Diamonds on the Inside – Ben Harper
Virgin Records 7243 5 80640 2 5
Ben Harper clearly proved himself to be a unique voice with the release
of his first album, Welcome to the Cruel World, in 1994. On Cruel
Ben opened himself up and presented – to those who would listen – his
thoughts on spirituality, race, and relationships. There was something
pure and simple about his music — his voice had an almost fragile
quality to it, not afraid to let it crack; his choice of guitars were
antique Weissenborns, simple acoustic instruments played across his lap;
and his accompaniment was an understated bass line and some percussion.
These qualities combined to create incredibly moving music. Building off
influences the likes of Marley, Hendrix, and Gaye, Ben was still able
form his own unique sound.
As Ben's popularity began to increase, though, it seems as though he
began to change that sound to fit his surroundings. By the time he released
third album, The Will to Live, he had begun to trade in his
for double-necked electrical guitars, and songs that would have found
power in an emotional simplicity now became arena rockers. And it was
almost too much. Part of the beauty of Ben is that he can carry the
passion of a song through his voice and an acoustic instrument. It was
almost as though he was over-compensating, and it seemed to effect his
music. With Diamonds On the Inside, Ben Harper has presented his
listeners with fourteen unique songs to sample, each with a different
sound. Rather than focusing on the simplicity of acoustic music, or the
wash of electric guitars, Ben seems to focus on the layering sounds for
this album. With the opening organ sounds of "My Own Two Hands" (a song
that has been a part of Ben's catalog for eight years, and was revamped
for this album), an immediate vision of The Wailers comes to mind — and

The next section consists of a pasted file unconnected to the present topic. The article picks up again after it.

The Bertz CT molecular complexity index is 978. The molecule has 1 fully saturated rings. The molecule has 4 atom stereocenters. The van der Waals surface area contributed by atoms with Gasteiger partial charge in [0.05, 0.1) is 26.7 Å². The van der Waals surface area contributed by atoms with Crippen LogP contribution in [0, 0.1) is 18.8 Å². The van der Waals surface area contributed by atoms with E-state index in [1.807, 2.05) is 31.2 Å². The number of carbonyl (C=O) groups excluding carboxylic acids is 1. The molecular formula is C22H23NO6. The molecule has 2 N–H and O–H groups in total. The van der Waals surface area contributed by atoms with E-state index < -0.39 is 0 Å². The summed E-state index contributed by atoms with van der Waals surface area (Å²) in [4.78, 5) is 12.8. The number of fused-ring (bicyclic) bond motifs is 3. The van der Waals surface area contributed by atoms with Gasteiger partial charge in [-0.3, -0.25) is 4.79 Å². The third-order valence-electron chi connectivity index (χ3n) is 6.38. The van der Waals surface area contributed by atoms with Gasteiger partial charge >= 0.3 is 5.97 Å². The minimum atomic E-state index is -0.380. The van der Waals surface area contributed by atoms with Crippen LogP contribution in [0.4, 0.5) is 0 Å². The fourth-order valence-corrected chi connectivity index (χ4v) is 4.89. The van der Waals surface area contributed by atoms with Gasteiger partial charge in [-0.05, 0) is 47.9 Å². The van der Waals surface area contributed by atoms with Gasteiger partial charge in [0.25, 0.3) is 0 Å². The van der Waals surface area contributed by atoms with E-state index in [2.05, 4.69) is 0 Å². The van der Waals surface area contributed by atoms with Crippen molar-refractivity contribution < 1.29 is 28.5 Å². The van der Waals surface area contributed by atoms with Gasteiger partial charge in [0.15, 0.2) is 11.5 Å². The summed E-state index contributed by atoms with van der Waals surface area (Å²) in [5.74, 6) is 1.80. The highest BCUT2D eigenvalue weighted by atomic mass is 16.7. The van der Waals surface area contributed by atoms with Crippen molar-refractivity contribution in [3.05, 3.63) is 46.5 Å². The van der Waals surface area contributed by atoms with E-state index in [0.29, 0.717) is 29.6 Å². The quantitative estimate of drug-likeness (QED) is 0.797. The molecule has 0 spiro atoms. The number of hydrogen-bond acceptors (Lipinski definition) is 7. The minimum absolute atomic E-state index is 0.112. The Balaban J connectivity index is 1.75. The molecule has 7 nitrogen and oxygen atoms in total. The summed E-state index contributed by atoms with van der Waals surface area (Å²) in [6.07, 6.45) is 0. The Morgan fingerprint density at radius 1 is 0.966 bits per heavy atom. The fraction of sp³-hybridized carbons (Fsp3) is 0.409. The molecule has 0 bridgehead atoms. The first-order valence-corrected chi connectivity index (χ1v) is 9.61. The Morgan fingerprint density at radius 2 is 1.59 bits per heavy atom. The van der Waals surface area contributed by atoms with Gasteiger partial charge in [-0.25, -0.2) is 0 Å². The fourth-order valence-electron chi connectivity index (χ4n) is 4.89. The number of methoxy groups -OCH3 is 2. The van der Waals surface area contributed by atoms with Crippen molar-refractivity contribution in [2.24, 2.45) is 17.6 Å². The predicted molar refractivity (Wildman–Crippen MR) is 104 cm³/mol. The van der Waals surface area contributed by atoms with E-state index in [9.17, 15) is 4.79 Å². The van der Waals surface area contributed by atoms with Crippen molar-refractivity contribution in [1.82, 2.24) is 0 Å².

one gets the feeling that this is a different album for Ben.
There is a fine line between building off of one's influences and
sounding derivative. While Ben clearly put much care into this
self-produced album, he seems to waiver on some songs on this album —
much like with his nod to Marley on the opening track, Ben is found
wearing his influences on his sleeve. While "Brown Eyed Blues" is a
nicely-crafted funk number – complete with some Les Claypool-like bass
from Juan Nelson – "Bring the Funk" is somewhat generic. "Stay black/stay
white/stay brown/just get on down/bring the funk/got to bring the funk"
— this could have been written by any George Clinton-influenced big
band. The song "Temporary Remedy" is clearly influenced by Southern rock.
But it is not as though Ben is ignorant to his influences shining
through — Temporary Remedy begins with "I killed a snake with a Bible/I
was living a Johnny Cash song/I'm afraid for this, I might be liable/so
it's best I be moving along."
Ben Harper is clearly more successful when he does move along, fusing
his own voice with those who came before him, rather than simply
rehashing his influences. Layers of piano, strings, and background
voices are joined with a box of rocks, a church organ, a Thiele tongue
drum, all to create a subtle beauty infused with history. Leon Mobley
simply shakes a box of rocks and the vision of stomping feet in gravel
is created. The delicate "plinkings" of the tongue drum on "Blessed to Be
a Witness" are coupled with the angelic voices of Ladysmith Black
Mambazo – who back Ben on "Picture of Jesus" – to create a connection to
traditional African music. "When She Believes" – with its strings, horns,
and accordion – gives the listener a feeling of being at a French cafe.
With a song like "Amen Omen", Ben proves that he can produce powerful
music by simply layering piano, strings, and a chorus — he does not need
such overt devices as a heavy drum beat and the electric guitar utilized
in "Temporary Remedy". It is not a coincidence that the songs that do not
feel overworked are the songs that are the most personal — it is in the
simplicity of music that the beauty comes through. On "Picture of Jesus",
the only instruments are the voices of Ben and Ladysmith Black Mambazo.
That is all that he needs.